As welcome as the robin in springtime.

HAVE YOU HEARD THE NESTING BIRD?

Two children wander through the countryside listening to calls of common birds and wonder why the nesting robin alone does not make a sound.

The calls of common birds—mourning dove, woodpecker, starling, sparrow, swallow, crow, cardinal, chickadee, catbird, blue jay, the onomatopoeic whippoorwill and wood thrush—are notated with pleasing accuracy, well enough to allow a child to identify them in nature, even as the children in the book encounter them. Finally, sounds of tapping, cracking and breaking shells emanate from the robin’s nest. Cheeping and peeping are heard, and the long silence is broken by the newborn baby robins. The male robin’s song is sweetly transcribed as “Cheerily, cheer up! My tree makes syrup! Syrup so sweet!” This charming and unusual nature story contributes something new to the overstuffed field of bird-related picture books. Gray’s simple rhymes and accurate bird calls are attractively complemented by Pak’s textured watercolor-resist illustrations in soft greens, browns and grays. Each bird is humorously but accurately depicted. A final “Word with the Bird” in Q-and-A format explains in detail why the robin is silent while hatching her eggs and answers many other useful questions, including the role of the father bird and what happens to the babies after they leave the nest.

As welcome as the robin in springtime. (Informational picture book. 4-7)

Pub Date: March 18, 2014

ISBN: 978-0-544-10580-5

Page Count: 32

Publisher: HMH Books

Review Posted Online: Jan. 15, 2014

Kirkus Reviews Issue: Feb. 1, 2014

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Hee haw.

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THE WONKY DONKEY

The print version of a knee-slapping cumulative ditty.

In the song, Smith meets a donkey on the road. It is three-legged, and so a “wonky donkey” that, on further examination, has but one eye and so is a “winky wonky donkey” with a taste for country music and therefore a “honky-tonky winky wonky donkey,” and so on to a final characterization as a “spunky hanky-panky cranky stinky-dinky lanky honky-tonky winky wonky donkey.” A free musical recording (of this version, anyway—the author’s website hints at an adults-only version of the song) is available from the publisher and elsewhere online. Even though the book has no included soundtrack, the sly, high-spirited, eye patch–sporting donkey that grins, winks, farts, and clumps its way through the song on a prosthetic metal hoof in Cowley’s informal watercolors supplies comical visual flourishes for the silly wordplay. Look for ready guffaws from young audiences, whether read or sung, though those attuned to disability stereotypes may find themselves wincing instead or as well.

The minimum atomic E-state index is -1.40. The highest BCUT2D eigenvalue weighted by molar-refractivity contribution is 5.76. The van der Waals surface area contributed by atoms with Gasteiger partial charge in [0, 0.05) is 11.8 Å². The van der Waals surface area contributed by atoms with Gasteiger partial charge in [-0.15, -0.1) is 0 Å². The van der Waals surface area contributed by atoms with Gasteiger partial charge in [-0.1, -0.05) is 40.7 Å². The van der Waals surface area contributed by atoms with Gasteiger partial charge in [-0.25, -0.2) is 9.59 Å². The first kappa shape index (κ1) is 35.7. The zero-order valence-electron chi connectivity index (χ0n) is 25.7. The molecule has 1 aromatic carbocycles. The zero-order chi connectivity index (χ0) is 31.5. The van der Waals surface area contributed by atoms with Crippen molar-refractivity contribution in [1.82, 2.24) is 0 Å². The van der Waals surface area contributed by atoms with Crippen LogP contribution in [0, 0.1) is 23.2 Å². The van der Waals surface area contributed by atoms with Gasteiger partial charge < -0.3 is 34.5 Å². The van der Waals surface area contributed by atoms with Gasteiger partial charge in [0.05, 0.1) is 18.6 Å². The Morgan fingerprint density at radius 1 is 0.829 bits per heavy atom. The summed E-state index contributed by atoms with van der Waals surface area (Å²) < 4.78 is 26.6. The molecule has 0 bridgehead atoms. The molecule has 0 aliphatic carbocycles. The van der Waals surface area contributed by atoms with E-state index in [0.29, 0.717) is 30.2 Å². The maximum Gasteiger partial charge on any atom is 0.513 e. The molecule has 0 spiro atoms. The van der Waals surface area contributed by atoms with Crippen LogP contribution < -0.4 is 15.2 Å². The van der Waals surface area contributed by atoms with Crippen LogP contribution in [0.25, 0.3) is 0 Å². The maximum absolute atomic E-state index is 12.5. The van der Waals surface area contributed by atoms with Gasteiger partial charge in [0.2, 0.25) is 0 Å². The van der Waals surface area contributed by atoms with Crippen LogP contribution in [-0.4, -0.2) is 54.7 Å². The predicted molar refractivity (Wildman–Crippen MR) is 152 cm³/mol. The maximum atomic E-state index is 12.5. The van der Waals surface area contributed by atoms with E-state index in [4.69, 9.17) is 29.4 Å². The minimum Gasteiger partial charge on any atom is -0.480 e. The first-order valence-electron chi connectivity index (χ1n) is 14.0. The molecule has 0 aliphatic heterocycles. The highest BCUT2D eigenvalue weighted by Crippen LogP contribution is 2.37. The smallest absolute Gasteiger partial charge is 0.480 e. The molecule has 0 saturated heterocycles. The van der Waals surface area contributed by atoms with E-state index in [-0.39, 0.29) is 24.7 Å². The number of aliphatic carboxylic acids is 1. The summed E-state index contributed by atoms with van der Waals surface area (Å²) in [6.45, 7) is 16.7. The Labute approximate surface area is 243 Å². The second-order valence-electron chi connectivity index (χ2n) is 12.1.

Hee haw. (Picture book. 5-7)

Pub Date: May 1, 2010

ISBN: 978-0-545-26124-1

Page Count: 26

Publisher: Scholastic

Review Posted Online: Dec. 29, 2018

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A good bet for the youngest bird-watchers.

MAMA BUILT A LITTLE NEST

Echoing the meter of “Mary Had a Little Lamb,” Ward uses catchy original rhymes to describe the variety of nests birds create.

Each sweet stanza is complemented by a factual, engaging description of the nesting habits of each bird. Some of the notes are intriguing, such as the fact that the hummingbird uses flexible spider web to construct its cup-shaped nest so the nest will stretch as the chicks grow. An especially endearing nesting behavior is that of the emperor penguin, who, with unbelievable patience, incubates the egg between his tummy and his feet for up to 60 days. The author clearly feels a mission to impart her extensive knowledge of birds and bird behavior to the very young, and she’s found an appealing and attractive way to accomplish this. The simple rhymes on the left page of each spread, written from the young bird’s perspective, will appeal to younger children, and the notes on the right-hand page of each spread provide more complex factual information that will help parents answer further questions and satisfy the curiosity of older children. Jenkins’ accomplished collage illustrations of common bird species—woodpecker, hummingbird, cowbird, emperor penguin, eagle, owl, wren—as well as exotics, such as flamingoes and hornbills, are characteristically naturalistic and accurate in detail.

A good bet for the youngest bird-watchers.   (author’s note, further resources) (Informational picture book. 4-7)

Pub Date: March 18, 2014

ISBN: 978-1-4424-2116-5

Page Count: 40

Publisher: Beach Lane/Simon & Schuster

Review Posted Online: Jan. 4, 2014

Kirkus Reviews Issue: Jan. 15, 2014

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